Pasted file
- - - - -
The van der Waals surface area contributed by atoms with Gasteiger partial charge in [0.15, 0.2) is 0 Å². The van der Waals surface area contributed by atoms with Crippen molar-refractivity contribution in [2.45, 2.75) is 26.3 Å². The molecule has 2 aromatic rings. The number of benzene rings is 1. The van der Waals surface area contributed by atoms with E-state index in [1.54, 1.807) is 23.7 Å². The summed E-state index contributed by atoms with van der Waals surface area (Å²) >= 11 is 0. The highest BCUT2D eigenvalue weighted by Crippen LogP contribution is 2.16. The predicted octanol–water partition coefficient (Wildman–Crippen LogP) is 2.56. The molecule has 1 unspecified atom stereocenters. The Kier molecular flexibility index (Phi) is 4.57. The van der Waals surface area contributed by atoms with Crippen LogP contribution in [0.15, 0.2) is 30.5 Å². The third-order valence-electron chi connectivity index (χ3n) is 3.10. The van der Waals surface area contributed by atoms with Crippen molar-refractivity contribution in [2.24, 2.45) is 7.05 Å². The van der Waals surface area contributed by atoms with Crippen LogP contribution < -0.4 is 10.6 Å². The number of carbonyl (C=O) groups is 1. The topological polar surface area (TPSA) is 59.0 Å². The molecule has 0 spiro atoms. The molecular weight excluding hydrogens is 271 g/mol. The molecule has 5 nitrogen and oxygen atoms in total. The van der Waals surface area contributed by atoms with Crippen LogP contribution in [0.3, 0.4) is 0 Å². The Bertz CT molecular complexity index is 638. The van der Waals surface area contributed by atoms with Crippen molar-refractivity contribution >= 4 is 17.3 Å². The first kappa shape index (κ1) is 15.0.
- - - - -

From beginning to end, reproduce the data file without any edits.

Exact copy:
The van der Waals surface area contributed by atoms with Gasteiger partial charge in [0.15, 0.2) is 0 Å². The van der Waals surface area contributed by atoms with Crippen molar-refractivity contribution in [2.45, 2.75) is 26.3 Å². The molecule has 2 aromatic rings. The number of benzene rings is 1. The van der Waals surface area contributed by atoms with E-state index in [1.54, 1.807) is 23.7 Å². The summed E-state index contributed by atoms with van der Waals surface area (Å²) >= 11 is 0. The highest BCUT2D eigenvalue weighted by Crippen LogP contribution is 2.16. The predicted octanol–water partition coefficient (Wildman–Crippen LogP) is 2.56. The molecule has 1 unspecified atom stereocenters. The Kier molecular flexibility index (Phi) is 4.57. The van der Waals surface area contributed by atoms with Crippen LogP contribution in [0.15, 0.2) is 30.5 Å². The third-order valence-electron chi connectivity index (χ3n) is 3.10. The van der Waals surface area contributed by atoms with Crippen molar-refractivity contribution in [2.24, 2.45) is 7.05 Å². The van der Waals surface area contributed by atoms with Crippen LogP contribution < -0.4 is 10.6 Å². The number of carbonyl (C=O) groups is 1. The topological polar surface area (TPSA) is 59.0 Å². The molecule has 0 spiro atoms. The molecular weight excluding hydrogens is 271 g/mol. The molecule has 5 nitrogen and oxygen atoms in total. The van der Waals surface area contributed by atoms with Crippen LogP contribution in [0.3, 0.4) is 0 Å². The Bertz CT molecular complexity index is 638. The van der Waals surface area contributed by atoms with Crippen molar-refractivity contribution >= 4 is 17.3 Å². The first kappa shape index (κ1) is 15.0.